Sales of gamma cameras have been flat for so long they have become one of the few certainties in the otherwise unpredictable marketplace of medical imaging. True to form, the two factors in a major predictor of future change, equipment orders versus sales, were virtually equal for gamma cameras in the first half of 2004 at about $185 million for North American customers. But there is reason to believe that will change and that the progenitor of this change will be SPECT/CT.
Hybrid imaging has already cast a long shadow on the nuclear medicine community. PET floundered for decades. Reimbursement for cardiological and oncological applications boosted interest in this modality, but PET really took off only when it was linked with CT.
Vendors shipped more than $160 million in new PET/CT units to customers in the U.S. during the first half of 2004. They recorded $175 million in orders over that time period, indicating continued growth. But, after two years of boom, the market for PET/CT is slowing. Proponents had hoped the second stage of this rocket would ignite with the entry of PET/CT into cardiology. It now appears, however, that SPECT/CT will beat PET/CT to the punch.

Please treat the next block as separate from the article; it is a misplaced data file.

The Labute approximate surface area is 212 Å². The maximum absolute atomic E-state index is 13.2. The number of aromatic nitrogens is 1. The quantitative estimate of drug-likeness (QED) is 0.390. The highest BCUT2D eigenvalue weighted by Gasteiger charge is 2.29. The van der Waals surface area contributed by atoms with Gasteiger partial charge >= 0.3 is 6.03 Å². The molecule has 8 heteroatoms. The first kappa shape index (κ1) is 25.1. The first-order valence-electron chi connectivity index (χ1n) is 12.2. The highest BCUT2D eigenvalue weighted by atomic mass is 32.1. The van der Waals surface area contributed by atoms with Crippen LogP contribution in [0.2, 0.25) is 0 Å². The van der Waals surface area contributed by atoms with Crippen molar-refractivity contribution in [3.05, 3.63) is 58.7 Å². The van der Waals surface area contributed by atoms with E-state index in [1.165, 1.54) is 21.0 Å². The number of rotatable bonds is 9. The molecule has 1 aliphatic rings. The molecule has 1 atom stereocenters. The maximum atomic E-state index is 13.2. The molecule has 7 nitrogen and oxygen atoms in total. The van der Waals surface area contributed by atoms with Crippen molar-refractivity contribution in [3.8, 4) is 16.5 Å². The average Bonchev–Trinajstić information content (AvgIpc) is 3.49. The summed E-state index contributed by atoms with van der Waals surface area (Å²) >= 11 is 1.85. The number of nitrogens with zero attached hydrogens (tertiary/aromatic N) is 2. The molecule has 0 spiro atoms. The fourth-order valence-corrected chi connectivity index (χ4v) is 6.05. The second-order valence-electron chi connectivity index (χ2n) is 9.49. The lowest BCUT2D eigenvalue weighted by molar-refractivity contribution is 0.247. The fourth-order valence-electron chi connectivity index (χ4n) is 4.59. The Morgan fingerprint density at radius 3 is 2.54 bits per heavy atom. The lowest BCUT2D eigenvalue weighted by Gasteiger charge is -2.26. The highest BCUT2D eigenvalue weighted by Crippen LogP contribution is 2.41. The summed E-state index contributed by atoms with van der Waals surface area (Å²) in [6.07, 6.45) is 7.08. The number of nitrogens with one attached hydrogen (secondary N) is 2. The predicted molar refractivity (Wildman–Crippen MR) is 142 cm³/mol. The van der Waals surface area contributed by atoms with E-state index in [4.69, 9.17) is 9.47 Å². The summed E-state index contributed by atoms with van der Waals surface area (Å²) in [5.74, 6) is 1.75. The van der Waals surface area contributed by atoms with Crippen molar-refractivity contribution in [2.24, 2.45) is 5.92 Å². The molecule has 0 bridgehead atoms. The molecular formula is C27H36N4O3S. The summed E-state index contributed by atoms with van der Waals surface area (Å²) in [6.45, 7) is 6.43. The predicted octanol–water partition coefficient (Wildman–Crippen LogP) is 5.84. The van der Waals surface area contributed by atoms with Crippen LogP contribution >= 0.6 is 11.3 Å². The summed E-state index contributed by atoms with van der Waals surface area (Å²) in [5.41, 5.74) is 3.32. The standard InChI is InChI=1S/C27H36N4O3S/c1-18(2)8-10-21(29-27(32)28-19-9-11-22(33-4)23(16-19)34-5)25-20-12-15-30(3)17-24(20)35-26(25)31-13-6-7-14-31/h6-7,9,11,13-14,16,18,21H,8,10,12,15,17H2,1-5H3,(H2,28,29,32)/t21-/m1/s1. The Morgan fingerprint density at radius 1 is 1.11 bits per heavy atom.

Diagnostic hybrid scanners from Philips, Siemens, and soon GE could blunt the expected entry of PET/CT into cardiac imaging. If this happens, these hybrids could energize the nuc med market much the way PET/CTs energized the sale of PET technology. The lesson to be drawn from these events, however, goes far beyond nuclear medicine.
As the imaging community comes to embrace functional imaging, hybridized technologies may become the rule rather than the exception. For much the same reason that MR found a place in the practice of medicine despite CT's presence, it is reasonable to expect that MR will hook up with PET sometime in the future to better assess soft tissue.
Radiography and fluoroscopy are already widely accepted for their use in therapeutic applications, notably image-guided radiotherapy. Therapeutic ultrasound will appear at the RSNA meeting in the GE booth as an integral part of an MR scanner.
The linking of imaging modalities with each other and with therapeutic technologies will only accelerate. This will make markets more difficult to characterize and understand - but it will elevate radiology, making this branch of medicine even more important to patient outcome than it is today.